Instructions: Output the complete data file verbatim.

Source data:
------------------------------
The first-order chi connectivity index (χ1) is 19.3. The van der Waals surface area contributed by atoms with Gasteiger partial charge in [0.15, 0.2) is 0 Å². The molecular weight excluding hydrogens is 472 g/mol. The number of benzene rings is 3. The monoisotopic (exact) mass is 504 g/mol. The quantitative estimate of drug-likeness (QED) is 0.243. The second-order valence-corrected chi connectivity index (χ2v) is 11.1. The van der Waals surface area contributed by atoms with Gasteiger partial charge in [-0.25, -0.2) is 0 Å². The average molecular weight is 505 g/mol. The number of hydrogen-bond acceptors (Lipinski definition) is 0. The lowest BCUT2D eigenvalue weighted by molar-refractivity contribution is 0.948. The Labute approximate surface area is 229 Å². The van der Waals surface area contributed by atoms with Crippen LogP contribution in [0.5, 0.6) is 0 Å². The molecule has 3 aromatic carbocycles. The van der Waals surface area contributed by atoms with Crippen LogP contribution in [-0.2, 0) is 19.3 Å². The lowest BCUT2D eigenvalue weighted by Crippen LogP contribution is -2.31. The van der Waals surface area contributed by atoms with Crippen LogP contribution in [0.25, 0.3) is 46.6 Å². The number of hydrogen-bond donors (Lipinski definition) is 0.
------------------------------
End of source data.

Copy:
The first-order chi connectivity index (χ1) is 19.3. The van der Waals surface area contributed by atoms with Gasteiger partial charge in [0.15, 0.2) is 0 Å². The molecular weight excluding hydrogens is 472 g/mol. The number of benzene rings is 3. The monoisotopic (exact) mass is 504 g/mol. The quantitative estimate of drug-likeness (QED) is 0.243. The second-order valence-corrected chi connectivity index (χ2v) is 11.1. The van der Waals surface area contributed by atoms with Gasteiger partial charge in [-0.25, -0.2) is 0 Å². The average molecular weight is 505 g/mol. The number of hydrogen-bond acceptors (Lipinski definition) is 0. The lowest BCUT2D eigenvalue weighted by molar-refractivity contribution is 0.948. The Labute approximate surface area is 229 Å². The van der Waals surface area contributed by atoms with Crippen LogP contribution in [0.5, 0.6) is 0 Å². The molecule has 3 aromatic carbocycles. The van der Waals surface area contributed by atoms with Crippen LogP contribution in [-0.2, 0) is 19.3 Å². The lowest BCUT2D eigenvalue weighted by Crippen LogP contribution is -2.31. The van der Waals surface area contributed by atoms with Crippen LogP contribution in [0.25, 0.3) is 46.6 Å². The number of hydrogen-bond donors (Lipinski definition) is 0.